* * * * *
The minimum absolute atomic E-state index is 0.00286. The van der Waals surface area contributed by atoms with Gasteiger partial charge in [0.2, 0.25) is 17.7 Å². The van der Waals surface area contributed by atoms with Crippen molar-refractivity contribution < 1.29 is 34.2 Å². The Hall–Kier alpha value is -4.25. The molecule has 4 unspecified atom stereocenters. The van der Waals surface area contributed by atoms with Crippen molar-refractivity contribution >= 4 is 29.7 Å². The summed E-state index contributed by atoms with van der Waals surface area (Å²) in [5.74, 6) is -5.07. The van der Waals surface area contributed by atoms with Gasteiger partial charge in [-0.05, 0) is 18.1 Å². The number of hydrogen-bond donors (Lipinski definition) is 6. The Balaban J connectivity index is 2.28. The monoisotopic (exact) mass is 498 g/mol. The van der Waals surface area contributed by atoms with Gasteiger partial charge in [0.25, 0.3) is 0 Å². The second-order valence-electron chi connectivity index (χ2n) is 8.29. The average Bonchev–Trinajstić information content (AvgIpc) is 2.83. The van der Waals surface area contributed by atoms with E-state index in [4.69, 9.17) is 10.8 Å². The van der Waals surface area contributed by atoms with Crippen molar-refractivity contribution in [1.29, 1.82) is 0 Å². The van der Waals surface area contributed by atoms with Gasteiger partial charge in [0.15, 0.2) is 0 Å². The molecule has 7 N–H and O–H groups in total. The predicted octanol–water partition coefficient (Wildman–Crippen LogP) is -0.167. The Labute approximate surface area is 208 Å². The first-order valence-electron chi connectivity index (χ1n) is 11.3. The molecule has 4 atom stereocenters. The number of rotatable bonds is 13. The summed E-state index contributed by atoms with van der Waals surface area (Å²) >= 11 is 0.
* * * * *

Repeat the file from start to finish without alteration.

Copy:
The minimum absolute atomic E-state index is 0.00286. The van der Waals surface area contributed by atoms with Gasteiger partial charge in [0.2, 0.25) is 17.7 Å². The van der Waals surface area contributed by atoms with Crippen molar-refractivity contribution < 1.29 is 34.2 Å². The Hall–Kier alpha value is -4.25. The molecule has 4 unspecified atom stereocenters. The van der Waals surface area contributed by atoms with Crippen molar-refractivity contribution >= 4 is 29.7 Å². The summed E-state index contributed by atoms with van der Waals surface area (Å²) in [5.74, 6) is -5.07. The van der Waals surface area contributed by atoms with Gasteiger partial charge in [-0.05, 0) is 18.1 Å². The number of hydrogen-bond donors (Lipinski definition) is 6. The Balaban J connectivity index is 2.28. The monoisotopic (exact) mass is 498 g/mol. The van der Waals surface area contributed by atoms with Gasteiger partial charge in [0.25, 0.3) is 0 Å². The second-order valence-electron chi connectivity index (χ2n) is 8.29. The average Bonchev–Trinajstić information content (AvgIpc) is 2.83. The van der Waals surface area contributed by atoms with E-state index in [4.69, 9.17) is 10.8 Å². The van der Waals surface area contributed by atoms with Crippen molar-refractivity contribution in [1.29, 1.82) is 0 Å². The van der Waals surface area contributed by atoms with Gasteiger partial charge in [0.15, 0.2) is 0 Å². The molecule has 7 N–H and O–H groups in total. The predicted octanol–water partition coefficient (Wildman–Crippen LogP) is -0.167. The Labute approximate surface area is 208 Å². The first-order valence-electron chi connectivity index (χ1n) is 11.3. The molecule has 4 atom stereocenters. The number of rotatable bonds is 13. The summed E-state index contributed by atoms with van der Waals surface area (Å²) >= 11 is 0.